INCIDENTS of serious violence in our schools are thankfully very rare indeed, but it can be a real worry for parents.
The revelation that 46 young people had dangerous weapons taken from them in 2014-15, ranging from knives to a crowbar, is proof that a potential threat exists.
Every parent with a child at school would have been shocked and concerned over the death of 16-year-old Bailey Gwynne last year, who was stabbed while at school in Aberdeen and died in hospital shortly afterwards.
So Cameron Buchanan’s call for metal detectors for schools to prevent dangerous weapons getting inside will strike a chord with many parents. It is, after all, only natural that every parent wants schools to be as safe as they can possibly be, and of course education authorities will want the same. Teachers who perhaps also feel threatened might back such a move.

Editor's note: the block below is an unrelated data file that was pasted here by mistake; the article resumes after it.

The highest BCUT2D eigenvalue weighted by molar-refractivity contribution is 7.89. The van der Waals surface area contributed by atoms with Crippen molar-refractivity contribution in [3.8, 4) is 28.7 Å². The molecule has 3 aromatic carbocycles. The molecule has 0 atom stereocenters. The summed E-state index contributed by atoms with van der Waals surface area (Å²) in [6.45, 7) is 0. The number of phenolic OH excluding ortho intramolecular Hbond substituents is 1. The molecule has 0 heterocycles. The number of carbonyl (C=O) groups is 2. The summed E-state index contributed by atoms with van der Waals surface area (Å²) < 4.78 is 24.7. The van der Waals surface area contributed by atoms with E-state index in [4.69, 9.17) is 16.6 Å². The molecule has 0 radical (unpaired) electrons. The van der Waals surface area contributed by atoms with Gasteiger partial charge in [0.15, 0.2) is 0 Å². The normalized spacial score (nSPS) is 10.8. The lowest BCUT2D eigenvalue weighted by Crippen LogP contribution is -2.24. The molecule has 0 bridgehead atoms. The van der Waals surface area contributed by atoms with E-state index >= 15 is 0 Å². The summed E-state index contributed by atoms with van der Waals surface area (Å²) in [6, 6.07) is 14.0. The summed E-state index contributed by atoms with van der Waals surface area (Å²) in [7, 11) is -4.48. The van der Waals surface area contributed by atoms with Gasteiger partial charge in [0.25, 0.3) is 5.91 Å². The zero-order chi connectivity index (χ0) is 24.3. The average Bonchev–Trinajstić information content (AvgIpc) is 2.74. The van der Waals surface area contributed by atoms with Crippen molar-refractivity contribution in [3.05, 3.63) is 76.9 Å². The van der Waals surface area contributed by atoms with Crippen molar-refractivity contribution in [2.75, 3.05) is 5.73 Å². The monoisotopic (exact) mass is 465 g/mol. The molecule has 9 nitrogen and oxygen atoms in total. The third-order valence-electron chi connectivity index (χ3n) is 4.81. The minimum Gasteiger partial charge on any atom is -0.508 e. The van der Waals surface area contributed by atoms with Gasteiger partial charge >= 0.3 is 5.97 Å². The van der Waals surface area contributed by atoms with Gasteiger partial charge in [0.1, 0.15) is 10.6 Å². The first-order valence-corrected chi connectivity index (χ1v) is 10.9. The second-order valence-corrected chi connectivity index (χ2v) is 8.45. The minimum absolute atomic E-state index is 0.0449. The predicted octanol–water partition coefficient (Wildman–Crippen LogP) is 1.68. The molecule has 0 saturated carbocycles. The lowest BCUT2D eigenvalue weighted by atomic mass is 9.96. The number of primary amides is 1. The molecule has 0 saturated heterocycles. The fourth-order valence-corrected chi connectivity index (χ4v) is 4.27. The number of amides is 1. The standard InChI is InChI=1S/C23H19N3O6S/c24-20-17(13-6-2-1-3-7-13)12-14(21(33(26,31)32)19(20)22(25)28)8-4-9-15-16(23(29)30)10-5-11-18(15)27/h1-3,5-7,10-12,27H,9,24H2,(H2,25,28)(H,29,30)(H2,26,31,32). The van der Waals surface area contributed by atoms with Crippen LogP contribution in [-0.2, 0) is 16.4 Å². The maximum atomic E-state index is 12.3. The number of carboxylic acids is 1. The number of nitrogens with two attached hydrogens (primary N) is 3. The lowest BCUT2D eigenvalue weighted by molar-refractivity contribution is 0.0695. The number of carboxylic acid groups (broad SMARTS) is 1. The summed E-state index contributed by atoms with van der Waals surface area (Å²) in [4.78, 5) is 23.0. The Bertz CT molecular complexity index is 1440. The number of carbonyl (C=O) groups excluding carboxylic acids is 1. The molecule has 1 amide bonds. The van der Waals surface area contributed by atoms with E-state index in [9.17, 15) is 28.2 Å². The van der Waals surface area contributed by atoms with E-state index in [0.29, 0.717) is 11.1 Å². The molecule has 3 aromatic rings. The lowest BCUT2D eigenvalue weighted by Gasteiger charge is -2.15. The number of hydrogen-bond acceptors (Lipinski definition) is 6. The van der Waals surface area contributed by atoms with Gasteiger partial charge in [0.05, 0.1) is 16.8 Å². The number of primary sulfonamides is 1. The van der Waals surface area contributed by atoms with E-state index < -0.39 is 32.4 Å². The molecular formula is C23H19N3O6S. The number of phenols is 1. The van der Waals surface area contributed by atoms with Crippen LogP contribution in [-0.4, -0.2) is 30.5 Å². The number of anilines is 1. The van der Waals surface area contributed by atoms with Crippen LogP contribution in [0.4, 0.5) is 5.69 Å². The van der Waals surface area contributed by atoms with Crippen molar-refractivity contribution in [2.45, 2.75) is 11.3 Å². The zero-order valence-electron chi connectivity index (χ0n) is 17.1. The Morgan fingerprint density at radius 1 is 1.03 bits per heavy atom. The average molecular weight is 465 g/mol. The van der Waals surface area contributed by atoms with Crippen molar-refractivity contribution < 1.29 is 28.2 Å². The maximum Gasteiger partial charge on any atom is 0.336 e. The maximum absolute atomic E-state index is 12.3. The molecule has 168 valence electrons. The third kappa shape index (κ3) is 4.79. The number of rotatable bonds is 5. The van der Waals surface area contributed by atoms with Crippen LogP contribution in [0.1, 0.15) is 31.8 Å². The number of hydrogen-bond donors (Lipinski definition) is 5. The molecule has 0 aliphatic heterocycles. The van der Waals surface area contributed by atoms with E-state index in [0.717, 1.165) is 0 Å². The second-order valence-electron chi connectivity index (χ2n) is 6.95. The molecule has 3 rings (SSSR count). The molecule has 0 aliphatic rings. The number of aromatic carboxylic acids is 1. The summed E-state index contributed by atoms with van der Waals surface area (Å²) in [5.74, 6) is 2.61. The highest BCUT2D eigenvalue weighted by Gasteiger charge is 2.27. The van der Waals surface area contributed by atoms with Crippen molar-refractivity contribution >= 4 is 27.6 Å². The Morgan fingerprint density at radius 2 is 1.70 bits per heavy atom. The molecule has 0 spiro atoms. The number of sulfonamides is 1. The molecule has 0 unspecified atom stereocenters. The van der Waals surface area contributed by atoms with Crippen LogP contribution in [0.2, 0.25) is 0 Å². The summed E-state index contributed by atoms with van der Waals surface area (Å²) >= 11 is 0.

But here are good reasons why that should not be done.
The first is to point out that we don’t actually know how many of these weapons were in or near a school. It seems odd to concentrate on schools given that is the case.
And secondly, there is a drop in these offences from the previous year, albeit not a huge one.
But far more importantly is what it turns our schools into, and the effect that might have on the important role they play.
Schools have to be places where people want to go, learning has to be seen as positive and aspirational. There are many reasons already why it is all too easy for youngsters to find schools as difficult places. Seeing them turned in to forbidding fortresses would add massively to that.
The carrying of weapons by children does need to be guarded against, and educating youngsters, appealing to parents and encouraging vigilance among teaching staff are all elements that can make a difference. But metal detectors on the doors of all our schools would be an overreaction.